“Oh, right. Vanishing spell.” Finally, Remus managed to vanish the dungbomb, but it didn’t help with the smell, much. “Ugh, that’s nauseating. Come on. Let’s go.” He grabbed my hand and we rushed down the hall to escape the stench. “Aw, great. Now I smell like dung,” he said, sniffing at the arm of his cloak.
In the matter of a mere millisecond, I was doubled over, shaking with laughter and holding myself up by holding onto Remus’s arm.
“What?” Remus demanded, befuddled by my sudden outburst.
Once I calmed down enough to speak, even if broken in between laughs, I managed to get out, “You smell…like doodie…on dungeon duty!”
I inhaled the aroma radiating off of the hot coffee, filled to the brim of the big mug I held to my lips. I sipped it, savoring the taste and enjoying the sensation of its warmth going down my throat and spreading to the rest of my body. I all but moaned into the mug, never getting tired of this feeling.
Naturally, this very special and intimate moment between me and what I considered an extension of my soul was ruined when a certain patient of mine barged into the room, making me jump and my coffee spill a little over the rim.
“Merlin, you could at least have the decency to knock,” I reprimanded him, wishing for a napkin – which appeared on the coffee table in front of me. I grabbed it and attempted to wipe the dark liquid off of my jeans.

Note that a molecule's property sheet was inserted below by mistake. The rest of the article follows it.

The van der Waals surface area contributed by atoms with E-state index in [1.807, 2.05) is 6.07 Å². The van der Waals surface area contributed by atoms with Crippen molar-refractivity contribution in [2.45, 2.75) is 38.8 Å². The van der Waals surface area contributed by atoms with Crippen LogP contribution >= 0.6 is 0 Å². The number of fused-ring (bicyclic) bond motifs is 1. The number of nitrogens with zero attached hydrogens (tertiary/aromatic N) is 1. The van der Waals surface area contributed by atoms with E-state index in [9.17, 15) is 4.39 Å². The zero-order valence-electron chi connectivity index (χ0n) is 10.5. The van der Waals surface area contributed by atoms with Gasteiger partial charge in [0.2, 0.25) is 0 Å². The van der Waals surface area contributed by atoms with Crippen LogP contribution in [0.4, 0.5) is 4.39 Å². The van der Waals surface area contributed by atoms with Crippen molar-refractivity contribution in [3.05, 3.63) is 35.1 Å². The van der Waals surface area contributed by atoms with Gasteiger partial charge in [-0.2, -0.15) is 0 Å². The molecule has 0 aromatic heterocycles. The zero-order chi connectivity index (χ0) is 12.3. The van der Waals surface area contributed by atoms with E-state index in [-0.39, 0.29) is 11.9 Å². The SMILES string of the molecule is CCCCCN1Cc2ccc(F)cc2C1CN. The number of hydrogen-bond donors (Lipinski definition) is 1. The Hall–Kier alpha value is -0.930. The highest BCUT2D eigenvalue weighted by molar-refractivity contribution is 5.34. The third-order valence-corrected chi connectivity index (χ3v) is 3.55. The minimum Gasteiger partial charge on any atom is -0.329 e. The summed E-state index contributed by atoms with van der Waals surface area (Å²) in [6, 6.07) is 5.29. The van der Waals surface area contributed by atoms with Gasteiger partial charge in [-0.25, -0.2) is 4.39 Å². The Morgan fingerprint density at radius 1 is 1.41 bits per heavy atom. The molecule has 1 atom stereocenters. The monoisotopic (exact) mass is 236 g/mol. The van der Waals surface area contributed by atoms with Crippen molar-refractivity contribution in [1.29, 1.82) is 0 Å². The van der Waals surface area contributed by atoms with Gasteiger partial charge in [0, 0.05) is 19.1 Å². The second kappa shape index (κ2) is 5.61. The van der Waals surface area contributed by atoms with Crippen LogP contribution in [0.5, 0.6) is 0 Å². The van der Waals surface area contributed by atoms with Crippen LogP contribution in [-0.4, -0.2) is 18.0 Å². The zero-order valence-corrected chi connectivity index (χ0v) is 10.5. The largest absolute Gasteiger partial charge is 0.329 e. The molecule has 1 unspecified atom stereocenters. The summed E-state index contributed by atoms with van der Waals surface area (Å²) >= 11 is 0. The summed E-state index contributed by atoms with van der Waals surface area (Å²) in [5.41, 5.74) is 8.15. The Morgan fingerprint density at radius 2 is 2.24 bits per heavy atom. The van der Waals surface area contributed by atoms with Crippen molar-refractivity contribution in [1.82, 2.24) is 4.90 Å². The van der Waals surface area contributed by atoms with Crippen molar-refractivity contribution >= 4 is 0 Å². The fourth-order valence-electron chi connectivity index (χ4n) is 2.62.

Ian kicked the door closed, before making his way over to the couch I sat on. “Oh, I am so sorry for interrupting your precious moment with an edible, inanimate liquid,” he said sarcastically, as he plopped down, almost making my coffee spill again. He sat slightly sideways, his back leaning half against the back of the couch and half against the couch’s arm, with his arm draped across the back.
Disgruntled and giving up on the stain on my jeans, I set my mug on the coffee table. “Alright. Let’s do this,” I said, picking up today’s checkup list.
I caught him smirking and hit him upside the head, as I got up to sit on the coffee table to face him.
“Hey! Brain damage!” he exclaimed, laughing and fixing his hair.
I scoffed. “It’s been nearly three months. I think you’re fine. Pulse,” I ordered curtly, while picking up my wand.
He made a show of sighing heavily, and then placed two of his fingers on his neck. After feeling around a bit, he gave a nod, saying, “Got it.”
I replaced his fingers with my wand, said the incantation, counted for sixty seconds, and then tapped the spot on the parchment, next to the first task, where his resting heart rate appeared. Moving on, I started the next task. I picked up the set of cards – on which the pictures changed each week – and held one up, showing him for one second, before turning it back around. “Picture on the right?”
I held up the next one and then asked, “Colors from right to left.”
“Uhh, black, green…purple, red?”
“Yep…. Middle, left, right?”
“A dog, a chair, and a pie…which I could really go for right now. Mmm,” he said, evidently fantasizing.
I chuckled, putting the cards away and recording the results. “You just had pie on Wednesday night, as you do on every Wednesday night.”
He shrugged as he rolled his sleeves up to his elbows. “What can I say?... Love me some pie.”
I laughed again, shaking my head at his foolishness. I tested his blood sugar with another incantation and tested his reflexes, recording both on the checkup list. Second to last on the list was my favorite part, since all I had to do was write his answers to the questions provided – not to mention getting the chance to innocently pry into his weaknesses.
“Mr. Hayes,” I began.
“Yes, Nurse Baccari?”
I shot him a look at which he just smiled innocently. “Any trouble sleeping?”